Answer-21: A generator which maintains its value of potential independent of the output current. An AC source is indicated by a circle enclosing a wavy line. An ideal voltage source has zero internal resistance.

Question-22. What is passive network?

Answer-22: A network containing circuit elements without any energy source is called as passive network.

Question-23. What is active network?

Answer-23: A network containing energy source together with other circuit elements is called active network.

Question-24. What is active network?

Answer-24: It is based on conservation of charge. It states that, “The algebraic sum of currents at any node of a circuit is zero”.

Question-25. State Kirchhoff’s voltage law (KVL).

Answer-25: It is based on conservation of energy. It states that, “The algebraic sum of voltages in any closed path of network that is traversed in any single direction is zero”.

Question-26. State clearly the Thevenin’s theorem.

Answer-26: This theorem states that a linear, bilateral network consisting of active and passive elements can be replaced by a voltage source connected in series with impedance. The value of voltage source is equal to the open circuited voltage seen across the terminals and the impedance is equal to the impedance seen across the open circuited terminals with all sources replaced by their internal impedances.

Question-27. State clearly the superposition theorem?

Answer-27: This theorem states that the voltage across or current through any element due to multiple sources present in a linear network is equal to the algebraic sum of voltage across or current through that element due to individual source with all other sources replaced by their internal impedances.

Question-28. State Tellegen’s theorem and its application.

Answer-28: It states that for any given time, the sum and power delivered to each branch of any electric network is zero. In other words, the summation of instantaneous power or summation of complex power of sinusoidal sources in a electrical network is zero.

Question-29. What is Reciprocity theorem?

Answer-29: This theorem states that the current in branch X due to voltage source in branch Y of a linear bilateral network is same as the current in branch Y when the same voltage source is connected in branch X of the network.

Question-30. State Norton’s Theorem.

Answer-30: It states that, any two terminals of a network containing linear passive and active elements may be replaced by an equivalent current source IN in parallel with a resistance RN where IN is the current flowing through a short circuit placed across the terminals and RN is the equivalent resistance of the network as seen from the two terminals with all the independent sources suppressed.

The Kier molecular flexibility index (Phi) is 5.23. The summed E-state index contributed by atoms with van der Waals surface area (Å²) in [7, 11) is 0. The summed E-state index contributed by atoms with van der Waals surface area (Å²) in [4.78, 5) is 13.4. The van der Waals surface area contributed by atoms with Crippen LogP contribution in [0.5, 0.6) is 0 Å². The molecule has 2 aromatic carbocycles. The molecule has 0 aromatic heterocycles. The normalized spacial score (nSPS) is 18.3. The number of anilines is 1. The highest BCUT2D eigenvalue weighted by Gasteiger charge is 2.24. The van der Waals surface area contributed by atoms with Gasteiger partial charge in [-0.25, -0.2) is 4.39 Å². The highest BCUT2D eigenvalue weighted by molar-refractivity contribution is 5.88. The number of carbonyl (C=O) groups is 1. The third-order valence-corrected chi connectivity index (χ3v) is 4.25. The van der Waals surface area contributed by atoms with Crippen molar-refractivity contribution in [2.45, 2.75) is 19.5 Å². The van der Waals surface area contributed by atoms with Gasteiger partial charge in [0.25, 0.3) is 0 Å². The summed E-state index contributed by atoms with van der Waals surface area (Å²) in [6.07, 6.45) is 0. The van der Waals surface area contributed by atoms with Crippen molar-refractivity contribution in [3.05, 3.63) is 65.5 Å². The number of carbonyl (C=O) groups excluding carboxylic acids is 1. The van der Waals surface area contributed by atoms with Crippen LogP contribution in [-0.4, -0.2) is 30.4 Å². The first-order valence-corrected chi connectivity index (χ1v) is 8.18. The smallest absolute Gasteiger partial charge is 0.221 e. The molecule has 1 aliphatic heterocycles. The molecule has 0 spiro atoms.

Question-31. State Millman’s Theorem.

Answer-31: This theorem states that, any number of current sources in parallel may be replaced by a single current source, whose current is the algebraic sum of individual source currents and source resistance is the parallel combination of individual source resistance.

Question-32. What is Resonance?

Answer-32: Resonance is the condition when the voltage across a circuit becomes in phase with the current supplied to the circuit. At resonance, the circuit behaves like a resistive circuit.

Question-33. What is power factor?

Answer-33: It is the cosine of the angle between the voltage and current in any AC circuit. For a resistive circuit power factor is unity. For a capacitive circuit power factor is leading (i.e. current leads the voltage) and for an inductive circuit power factor is lagging (i.e. current lags the voltage).

Frequently Asked Question and Answer on Network Analysis

Network Analysis Interview Questions and Answers in PDF form Online

Network Analysis Questions with Answers

Network Analysis Trivia MCQ Quiz

- Electric Current
- Electricity
- Maximum Power Theorem
- Thevenin's Theorem
- Kelvins Bridge Experiment
- Ohms Law
- Kirchhoffs Law KCL and KVL
- Mesh Analysis
- Parallel elements & Current Division
- Series elements & Voltage Division
- Star Delta Connection
- Nodal Analysis
- Norton's Theorem
- Superposition Theorem
- Reciprocity Theorem
- Single Phase Transformer
- Single Phase Induction Motor
- RLC Circuits
- Three-Phase Systems
- Maxwell's Equations
- Transmission Lines
- Smith Chart
- Electrical Safety
- Grounding and Bonding
- Circuit Breaker
- Electric Grids and Smart Grids
- Electric Power Transmission
- Electrical Maintenance
- Fault Analysis
- Network Analysis
- Alternating Current